Hello, lovelies!  Long time, no chat!  I’m sorry if you visited in the past week or so and found the blog coming apart at the seams.  I was apparently behind on some much needed WordPress updates.  I am not very fond of the technical side of blogging!  But I think we are up and running now.

We are spending the summer at our beach cottage in Michigan.  Because Mr. Marvelous works from home, we are enjoying the giant blessing of summer at the shore.

I am working on a personal photography project documenting the boys’ summer at the beach with a photo each day.  If you are interested in following along, you may do so via Facebook.   This post will catch you up to speed with the past several weeks of photos!

Wynn and James’ favorite activity so far this summer is to flood the sidewalk with the hose and then ride their bikes through the puddles.

This little girl is our new next door neighbor, Ellie.  She lives with her grandparents and has adopted us as her summer family.  It is crazy and fun to have a little girl around for a change.  I even let her paint my toenails.

James is in that fleeting stage where he is a busy little boy while awake, but still mommy’s baby when he is asleep or snuggling in my lap.  He will turn two at the end of the summer.

ECP Week Two 1 The mommy-pile.  There is rarely a time as a mother when no one is touching you, talking to you, asking you a question or calling for you from another room! mommy pile

 

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One of my favorite things to do with the boys when there is “nothing to do” is search our property for something in each color of the rainbow. We get to talk a lot about God as creator. Today we found:

Red: wild raspberries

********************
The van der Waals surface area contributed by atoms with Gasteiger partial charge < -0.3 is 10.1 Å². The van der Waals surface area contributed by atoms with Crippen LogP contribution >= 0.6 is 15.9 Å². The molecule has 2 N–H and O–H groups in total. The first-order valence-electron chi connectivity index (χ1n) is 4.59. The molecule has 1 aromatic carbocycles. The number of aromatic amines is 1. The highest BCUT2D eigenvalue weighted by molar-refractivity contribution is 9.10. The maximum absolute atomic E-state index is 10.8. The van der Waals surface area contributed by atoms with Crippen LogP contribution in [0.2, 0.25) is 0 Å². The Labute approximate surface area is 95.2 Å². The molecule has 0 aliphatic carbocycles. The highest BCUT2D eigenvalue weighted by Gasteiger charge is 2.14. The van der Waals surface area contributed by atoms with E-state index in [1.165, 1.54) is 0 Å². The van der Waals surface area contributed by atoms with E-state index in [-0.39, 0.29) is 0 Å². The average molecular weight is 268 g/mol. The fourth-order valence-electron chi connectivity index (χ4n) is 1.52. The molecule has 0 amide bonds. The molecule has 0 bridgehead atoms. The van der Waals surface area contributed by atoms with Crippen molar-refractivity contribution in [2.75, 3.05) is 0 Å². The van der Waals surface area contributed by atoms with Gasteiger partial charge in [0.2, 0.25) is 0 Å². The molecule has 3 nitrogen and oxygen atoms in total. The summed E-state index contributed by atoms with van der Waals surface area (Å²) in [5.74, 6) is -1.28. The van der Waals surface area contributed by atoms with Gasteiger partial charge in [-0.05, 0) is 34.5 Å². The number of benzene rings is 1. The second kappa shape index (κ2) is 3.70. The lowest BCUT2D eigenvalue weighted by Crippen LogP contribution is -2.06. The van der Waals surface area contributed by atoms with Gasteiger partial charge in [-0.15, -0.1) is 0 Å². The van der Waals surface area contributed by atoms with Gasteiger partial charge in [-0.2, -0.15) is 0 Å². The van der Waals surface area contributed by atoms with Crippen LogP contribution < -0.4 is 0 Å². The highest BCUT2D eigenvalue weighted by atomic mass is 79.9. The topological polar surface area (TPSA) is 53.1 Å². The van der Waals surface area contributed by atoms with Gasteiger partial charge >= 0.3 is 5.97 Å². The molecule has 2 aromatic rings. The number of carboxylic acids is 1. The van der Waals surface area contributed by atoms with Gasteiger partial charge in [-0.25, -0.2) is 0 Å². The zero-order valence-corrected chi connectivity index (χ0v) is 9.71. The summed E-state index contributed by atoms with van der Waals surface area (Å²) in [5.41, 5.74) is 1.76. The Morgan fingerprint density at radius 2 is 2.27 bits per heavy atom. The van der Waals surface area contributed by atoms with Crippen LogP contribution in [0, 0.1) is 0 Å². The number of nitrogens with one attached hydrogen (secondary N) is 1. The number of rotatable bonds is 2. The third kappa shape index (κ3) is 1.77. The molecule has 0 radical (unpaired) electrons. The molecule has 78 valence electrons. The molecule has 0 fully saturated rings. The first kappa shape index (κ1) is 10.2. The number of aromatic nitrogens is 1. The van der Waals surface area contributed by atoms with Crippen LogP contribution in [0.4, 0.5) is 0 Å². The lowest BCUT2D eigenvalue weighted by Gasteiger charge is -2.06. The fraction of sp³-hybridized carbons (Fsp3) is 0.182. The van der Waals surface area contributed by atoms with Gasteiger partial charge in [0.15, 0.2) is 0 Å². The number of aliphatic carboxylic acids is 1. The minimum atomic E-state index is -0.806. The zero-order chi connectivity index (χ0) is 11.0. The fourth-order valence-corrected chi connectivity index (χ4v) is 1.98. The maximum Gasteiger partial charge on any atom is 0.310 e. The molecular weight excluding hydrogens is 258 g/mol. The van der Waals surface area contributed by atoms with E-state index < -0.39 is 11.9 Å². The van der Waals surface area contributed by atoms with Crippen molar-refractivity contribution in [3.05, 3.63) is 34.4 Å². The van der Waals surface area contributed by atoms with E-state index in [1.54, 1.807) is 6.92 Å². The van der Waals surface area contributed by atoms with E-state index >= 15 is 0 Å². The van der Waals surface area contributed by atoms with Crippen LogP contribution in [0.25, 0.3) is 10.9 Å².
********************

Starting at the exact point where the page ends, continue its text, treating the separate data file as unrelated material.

Orange: day lily
Yellow: wild flower
Green: grapes off the vine
Blue: wild flower
Indigo: wild flower
Violet: wild blackberries

And yes, we even found a full, intact bird’s nest to carry our treasures! I told the boys that God had the birds leave the nest there just for them because of this verse:

“But without faith it is impossible to please Him, for he who comes to God must believe that He is, and that He is a rewarder of those who diligently seek Him.” Hebrews 11:6

I second shot this beautiful wedding a few weeks ago.  “Second shot” means that I got to tag along with my friend Lauren, who was the main photographer, and take pictures but  I was able to leave before they cut the cake in order to tuck my boys into bed for the night.  Did you know that wedding photographers spend 8-10 hours photographing a wedding?   Egads, right?   Nevertheless I was completely charmed creating art from this kind of event.  I could do again and again and again!

I’m really just completely smitten.  Thanks for letting me share my work with you!

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Then followed that beautiful season… Summer….
Filled was the air with a dreamy and magical light; and the landscape
Lay as if new created in all the freshness of childhood.
~Henry Wadsworth Longfellow

It is hot and sticky in the south.  Late May.  May races into June and the days, long and full with little ones, make for short weeks that seem to disappear before my eyes.  My boy is now 4 and my babe will be 2 at the end of the summer. rare and beautiful treasures blog 5

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I pour my life out for them, daily, like a drink offering. Everything that I have to give is theirs, from sun up to sun down.  I am a workhorse.  Their first girlfriend.  I am desperately needed.